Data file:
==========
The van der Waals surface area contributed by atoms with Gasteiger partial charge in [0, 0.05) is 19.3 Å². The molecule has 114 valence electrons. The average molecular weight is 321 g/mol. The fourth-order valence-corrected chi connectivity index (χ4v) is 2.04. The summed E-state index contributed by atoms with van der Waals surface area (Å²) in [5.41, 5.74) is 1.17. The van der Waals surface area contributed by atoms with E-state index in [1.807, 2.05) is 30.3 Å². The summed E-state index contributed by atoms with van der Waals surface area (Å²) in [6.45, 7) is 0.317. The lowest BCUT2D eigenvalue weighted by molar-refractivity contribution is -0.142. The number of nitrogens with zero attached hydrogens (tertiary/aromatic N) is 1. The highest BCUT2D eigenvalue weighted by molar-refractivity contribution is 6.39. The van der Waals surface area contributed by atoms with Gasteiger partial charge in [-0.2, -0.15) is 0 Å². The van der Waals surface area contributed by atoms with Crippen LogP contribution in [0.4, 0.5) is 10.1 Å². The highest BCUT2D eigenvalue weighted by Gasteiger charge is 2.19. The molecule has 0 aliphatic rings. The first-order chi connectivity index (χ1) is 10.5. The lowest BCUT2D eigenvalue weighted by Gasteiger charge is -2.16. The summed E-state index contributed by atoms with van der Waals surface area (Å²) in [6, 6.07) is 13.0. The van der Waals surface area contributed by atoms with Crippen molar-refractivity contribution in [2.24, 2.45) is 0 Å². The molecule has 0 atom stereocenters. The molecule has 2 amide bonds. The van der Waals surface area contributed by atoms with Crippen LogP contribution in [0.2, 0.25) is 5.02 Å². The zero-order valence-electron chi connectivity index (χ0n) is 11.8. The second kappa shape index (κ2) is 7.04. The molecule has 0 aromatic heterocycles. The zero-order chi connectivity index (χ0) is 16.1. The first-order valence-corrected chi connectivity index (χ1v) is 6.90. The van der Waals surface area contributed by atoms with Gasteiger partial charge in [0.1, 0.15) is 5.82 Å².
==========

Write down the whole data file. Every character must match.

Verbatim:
The van der Waals surface area contributed by atoms with Gasteiger partial charge in [0, 0.05) is 19.3 Å². The molecule has 114 valence electrons. The average molecular weight is 321 g/mol. The fourth-order valence-corrected chi connectivity index (χ4v) is 2.04. The summed E-state index contributed by atoms with van der Waals surface area (Å²) in [5.41, 5.74) is 1.17. The van der Waals surface area contributed by atoms with E-state index in [1.807, 2.05) is 30.3 Å². The summed E-state index contributed by atoms with van der Waals surface area (Å²) in [6.45, 7) is 0.317. The lowest BCUT2D eigenvalue weighted by molar-refractivity contribution is -0.142. The number of nitrogens with zero attached hydrogens (tertiary/aromatic N) is 1. The highest BCUT2D eigenvalue weighted by molar-refractivity contribution is 6.39. The van der Waals surface area contributed by atoms with Gasteiger partial charge in [-0.2, -0.15) is 0 Å². The van der Waals surface area contributed by atoms with Crippen LogP contribution in [0.4, 0.5) is 10.1 Å². The highest BCUT2D eigenvalue weighted by Gasteiger charge is 2.19. The molecule has 0 aliphatic rings. The first-order chi connectivity index (χ1) is 10.5. The lowest BCUT2D eigenvalue weighted by Gasteiger charge is -2.16. The summed E-state index contributed by atoms with van der Waals surface area (Å²) in [6, 6.07) is 13.0. The van der Waals surface area contributed by atoms with Crippen molar-refractivity contribution in [2.24, 2.45) is 0 Å². The molecule has 0 atom stereocenters. The molecule has 2 amide bonds. The van der Waals surface area contributed by atoms with Crippen LogP contribution in [0.2, 0.25) is 5.02 Å². The zero-order valence-electron chi connectivity index (χ0n) is 11.8. The second kappa shape index (κ2) is 7.04. The molecule has 0 aromatic heterocycles. The zero-order chi connectivity index (χ0) is 16.1. The first-order valence-corrected chi connectivity index (χ1v) is 6.90. The van der Waals surface area contributed by atoms with Gasteiger partial charge in [0.1, 0.15) is 5.82 Å².